Legal Experts: Alec Baldwin’s Interview About Shooting ‘A Mistake’

Legal Experts: Alec Baldwin’s Interview About Shooting ‘A Mistake’
Actor Alec Baldwin attends the 2019 PEN America Literary Gala at the American Museum of Natural History in New York on May 21, 2019. (Evan Agostini/Invision/AP)
Jack Phillips

Some legal experts said Alec Baldwin’s Thursday interview with ABC News could be used against him and “was a mistake.”

During the interview with George Stephanopoulos, Baldwin spoke about the October shooting incident that left the “Rust” photo director, Halyna Hutchins, dead. Authorities in Santa Fe, New Mexico, said that Baldwin accidentally discharged the firearm, although charges have not been ruled out in the case.

“Someone put a live bullet in a gun, a bullet that wasn’t even supposed to be on the property,” Baldwin claimed during the interview. “Someone is ​responsible for what happened, and I can’t say who that is, but I know it’s not me.”

The 63-year-old actor then alleged that he didn’t pull the trigger, suggesting that the gun was accidentally discharged, although firearms experts have said such a scenario is exceedingly rare.

“The trigger wasn’t pulled. I didn’t pull the trigger,” Baldwin said. When asked about whether he pulled the trigger, Baldwin said, “No, no, no, no, no ... I would never point a gun at anyone and pull a trigger at them.”

But Rachel Fiset, a partner at the Los Angeles-based Zweiback, Fiset & Coleman, said that Baldwin’s comments during the interview could be used against him by prosecutors if he’s charged or in a civil lawsuit.

“Alec Baldwin is clearly devastated by the tragic accidental killing of Ms. Hutchins,” Fiset told Fox News. “He likely feels compelled to speak publicly as a result, and he is sympathetic at times as it relates to the trauma he is experiencing.”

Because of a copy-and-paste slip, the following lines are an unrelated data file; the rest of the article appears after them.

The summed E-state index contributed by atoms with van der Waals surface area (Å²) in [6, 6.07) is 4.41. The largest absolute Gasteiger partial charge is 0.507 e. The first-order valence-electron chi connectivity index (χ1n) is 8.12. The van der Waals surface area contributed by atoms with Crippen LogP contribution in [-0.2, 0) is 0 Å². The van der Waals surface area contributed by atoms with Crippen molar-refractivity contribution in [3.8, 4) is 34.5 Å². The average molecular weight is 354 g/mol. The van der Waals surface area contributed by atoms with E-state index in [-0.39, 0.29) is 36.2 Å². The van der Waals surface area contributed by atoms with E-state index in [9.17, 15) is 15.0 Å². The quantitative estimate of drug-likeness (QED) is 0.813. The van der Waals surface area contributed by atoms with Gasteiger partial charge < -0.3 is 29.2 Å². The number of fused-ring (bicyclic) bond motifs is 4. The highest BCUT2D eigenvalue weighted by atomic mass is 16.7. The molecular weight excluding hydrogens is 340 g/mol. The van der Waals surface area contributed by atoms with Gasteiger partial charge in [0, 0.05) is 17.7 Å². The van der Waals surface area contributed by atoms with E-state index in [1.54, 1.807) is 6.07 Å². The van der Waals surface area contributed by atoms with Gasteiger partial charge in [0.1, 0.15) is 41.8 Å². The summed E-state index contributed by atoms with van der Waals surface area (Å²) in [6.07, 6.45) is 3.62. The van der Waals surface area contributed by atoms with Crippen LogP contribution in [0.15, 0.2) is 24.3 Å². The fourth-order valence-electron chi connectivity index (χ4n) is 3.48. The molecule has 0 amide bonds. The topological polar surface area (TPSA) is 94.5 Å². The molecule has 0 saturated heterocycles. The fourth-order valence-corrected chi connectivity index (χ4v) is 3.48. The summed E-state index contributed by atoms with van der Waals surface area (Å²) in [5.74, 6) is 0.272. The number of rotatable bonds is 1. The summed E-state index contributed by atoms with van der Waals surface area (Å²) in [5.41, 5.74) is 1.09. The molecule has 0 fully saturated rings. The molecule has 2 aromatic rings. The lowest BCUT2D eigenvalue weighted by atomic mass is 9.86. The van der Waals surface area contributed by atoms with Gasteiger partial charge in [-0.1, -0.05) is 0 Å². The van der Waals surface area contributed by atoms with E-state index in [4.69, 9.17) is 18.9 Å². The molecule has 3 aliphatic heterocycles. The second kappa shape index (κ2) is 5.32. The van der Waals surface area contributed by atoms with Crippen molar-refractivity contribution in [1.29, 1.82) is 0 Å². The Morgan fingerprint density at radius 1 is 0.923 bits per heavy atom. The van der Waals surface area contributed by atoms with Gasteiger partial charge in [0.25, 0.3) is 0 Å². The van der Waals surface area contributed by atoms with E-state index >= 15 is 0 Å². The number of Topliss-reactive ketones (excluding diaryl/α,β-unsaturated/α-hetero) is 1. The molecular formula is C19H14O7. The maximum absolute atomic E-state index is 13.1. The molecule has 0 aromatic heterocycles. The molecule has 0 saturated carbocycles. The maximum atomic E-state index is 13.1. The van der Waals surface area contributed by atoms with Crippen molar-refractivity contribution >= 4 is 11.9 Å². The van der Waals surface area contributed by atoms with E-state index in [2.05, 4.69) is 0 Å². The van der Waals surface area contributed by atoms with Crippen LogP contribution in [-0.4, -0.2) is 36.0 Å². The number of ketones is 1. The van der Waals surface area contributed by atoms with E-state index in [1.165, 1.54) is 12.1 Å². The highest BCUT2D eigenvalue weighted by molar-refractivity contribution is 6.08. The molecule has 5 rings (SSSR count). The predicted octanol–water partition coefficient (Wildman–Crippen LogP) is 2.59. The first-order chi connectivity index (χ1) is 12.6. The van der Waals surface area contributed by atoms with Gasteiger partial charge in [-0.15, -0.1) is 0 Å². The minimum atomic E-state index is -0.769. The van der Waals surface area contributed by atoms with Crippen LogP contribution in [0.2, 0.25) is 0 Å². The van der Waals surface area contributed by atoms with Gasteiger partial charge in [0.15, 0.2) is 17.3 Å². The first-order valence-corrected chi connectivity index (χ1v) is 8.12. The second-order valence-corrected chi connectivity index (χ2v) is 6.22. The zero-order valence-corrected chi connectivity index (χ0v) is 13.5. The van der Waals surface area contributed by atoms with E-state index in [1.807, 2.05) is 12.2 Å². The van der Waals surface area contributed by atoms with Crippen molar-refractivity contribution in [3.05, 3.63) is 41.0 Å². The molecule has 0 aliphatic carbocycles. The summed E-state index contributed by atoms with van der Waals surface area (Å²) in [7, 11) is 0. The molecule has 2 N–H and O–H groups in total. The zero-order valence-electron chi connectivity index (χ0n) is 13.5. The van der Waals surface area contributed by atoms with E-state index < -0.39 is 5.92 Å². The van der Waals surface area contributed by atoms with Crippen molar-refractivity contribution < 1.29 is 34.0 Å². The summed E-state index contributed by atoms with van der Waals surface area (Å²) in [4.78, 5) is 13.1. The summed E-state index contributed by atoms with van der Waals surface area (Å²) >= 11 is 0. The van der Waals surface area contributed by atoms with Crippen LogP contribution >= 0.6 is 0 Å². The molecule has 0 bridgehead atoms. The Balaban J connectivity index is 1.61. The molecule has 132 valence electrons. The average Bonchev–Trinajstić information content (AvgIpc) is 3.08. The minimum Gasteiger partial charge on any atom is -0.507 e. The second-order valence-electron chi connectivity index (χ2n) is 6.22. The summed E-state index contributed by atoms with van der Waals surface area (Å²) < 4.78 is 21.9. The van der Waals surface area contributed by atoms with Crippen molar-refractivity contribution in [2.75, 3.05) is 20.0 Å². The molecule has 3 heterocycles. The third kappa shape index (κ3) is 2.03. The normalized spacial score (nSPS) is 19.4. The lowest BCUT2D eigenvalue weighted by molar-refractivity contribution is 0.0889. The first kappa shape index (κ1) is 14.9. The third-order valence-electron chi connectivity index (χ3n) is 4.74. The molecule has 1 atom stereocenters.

With the ABC News interview, Baldwin, she added, is now “trying to direct the narrative in a way that shifts blame for this tragedy away from him. [However], it is never a good idea to speak publicly during an active investigation and this case is no different.”

“Any statements made on television during an investigation could result in unintended admissions that could be used against him later at trial or could prejudice the prosecutor against him,” Fiset continued.

Former assistant U.S. attorney Neama Rahmani, the head of Los Angeles-based West Coast Trial Lawyers, said Baldwin make “a mistake.”

“From a legal perspective, Baldwin’s interview was a mistake,” Rahmani noted. “His statements can and will be used against him in the civil lawsuits and any potential criminal prosecution. And Baldwin’s attorneys can’t use the interview to help him because his answers are hearsay. At best, the interview was a calculated public relations move that may backfire.”

A representative for Baldwin hasn’t returned a request for comment.

Jack Phillips is a breaking news reporter with 15 years experience who started as a local New York City reporter. Having joined The Epoch Times' news team in 2009, Jack was born and raised near Modesto in California's Central Valley. Follow him on X:
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